Chief Representative, Beijing Office/Advisor on Economics, Raw Materials and Markets

13 February 2018

The focus of the last month’s Metal Bulletin’s iron ore conference in Beijing was the short and medium-term outlook of the global iron ore market. I was invited to deliver a presentation that I titled The Chinese steel industry at a crossroads.

Iron ore and steel scrap are the two major raw materials used in steel production, and they can substitute each other. China has been the world’s largest iron ore importer since 2003. In 2017, its imports reached a new record-high of 1075 million tonnes (Mt). China has also been importing steel scrap over the past decade, with annual imports totalling approximately two Mt/a. Its exports of scrap have been virtually nil in the same period.

However, in 2017, China’s steel scrap exports suddenly surged to reach 2.3 Mt, which triggered a debate over whether or not China should build more electric arc furnace (EAF) plants to make use of its increasing domestic steel scrap. Today, EAF technology represents around 6.5% of China’s steel production, compared to around 45% elsewhere in the world.

Within this context, I would like to share my views about the future of EAF in China:

  • I think China’s steel scrap is currently still in short supply and the jump in scrap exports was due to the closure of a huge number of obsolete induction furnaces, which use 100% of steel scrap as raw materials.
  • In the medium to long-term, China’s domestic steel scrap is set to increase rapidly thanks to the fast growth of China’s steel consumption that we have seen over the past two decades (see chart below). China’s domestic steel scrap will most probably be able to meet China’s steelmaking demand within a few years, but a surplus in the supply is likely in 15 years.
  • There was a bottleneck of electricity supply for China to use EAF’s over the past two decades. However, since about three years electricity has become abundant, with even an oversupply of electricity reported in some provinces.
  • Environmental regulation in China is becoming stricter. In addition to this, China’s carbon trading system was officially launched in January 2018. This suggests that operating blast furnace-blast oxygen furnace (BOF) processes using iron ore will incur increasingly higher environmental taxes, compared to plants using the EAF process.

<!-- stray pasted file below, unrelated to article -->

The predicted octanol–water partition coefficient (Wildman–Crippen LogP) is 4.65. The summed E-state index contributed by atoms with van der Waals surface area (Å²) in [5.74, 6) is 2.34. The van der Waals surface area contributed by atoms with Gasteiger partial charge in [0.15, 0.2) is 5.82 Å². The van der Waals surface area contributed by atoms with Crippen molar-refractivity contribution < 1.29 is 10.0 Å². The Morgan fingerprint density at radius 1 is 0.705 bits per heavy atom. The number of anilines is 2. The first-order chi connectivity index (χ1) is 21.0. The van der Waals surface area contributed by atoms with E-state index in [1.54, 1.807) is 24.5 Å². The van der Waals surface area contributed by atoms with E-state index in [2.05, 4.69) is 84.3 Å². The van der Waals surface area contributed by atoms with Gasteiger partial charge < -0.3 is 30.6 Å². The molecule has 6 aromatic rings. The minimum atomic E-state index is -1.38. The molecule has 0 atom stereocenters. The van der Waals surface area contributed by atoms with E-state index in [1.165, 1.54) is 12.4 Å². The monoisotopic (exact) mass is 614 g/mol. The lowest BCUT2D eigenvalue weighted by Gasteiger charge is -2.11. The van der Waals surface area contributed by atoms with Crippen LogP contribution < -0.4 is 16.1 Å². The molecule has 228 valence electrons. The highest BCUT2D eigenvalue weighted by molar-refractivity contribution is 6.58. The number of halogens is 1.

• The Chinese steel industry has a dilemma to overcome in relation to whether or not to replace BOFs with EAFs. One of the main arguments for not replacing them is that most Chinese steelmakers’ blast furnaces (BFs) and BOFs are modern with high efficiency and low intensity levels and more than half of them were just built in the past 10-15 years. This means that substituting BOFs with EAFs will have a very high financial burden on steelmakers and the economic return is in question.
  • The substitution of some BOF’s with EAF’s in response to the rising scrap availability will happen, sooner or later. Different steelmakers in different regions should have different strategies, depending on the availability of both steel scrap and electricity in their regions.
  • For the longer-term, there is a need to develop a breakthrough technology which can flexibly switch between iron ore and steel scrap to deal with the volatility in supply of different raw materials and changing environmental regulations.

To conclude, from the scrap and power supply point of view, there is certainly room for the Chinese steel industry to increase its share of EAF steelmaking capacity. In the coming years, it will be making use of the growing domestic scrap availability considering that a BOF can be charged with up to approximately 30% scrap and an EAF up to 100%. In the longer-term, the industry will need to overcome the dilemma of the choice between BOF and EAF.

Add your comment here:

  • I think that both the logistic aspect (supply/surplus scrap) and the strategic aspect (technological products) should be considered. Much of China’s steel production is made of flat products for the automotive industry, the can industry and so on, and these cannot be manufactured by the EAF route. In this way, I think that China will continue as the flat products leader through BOF in addition to increasing EAF production with its own scrap. In this context, it is clear that although China will maintain the BOF production level, this percentage will decrease because they will increase the total production via modern EAF.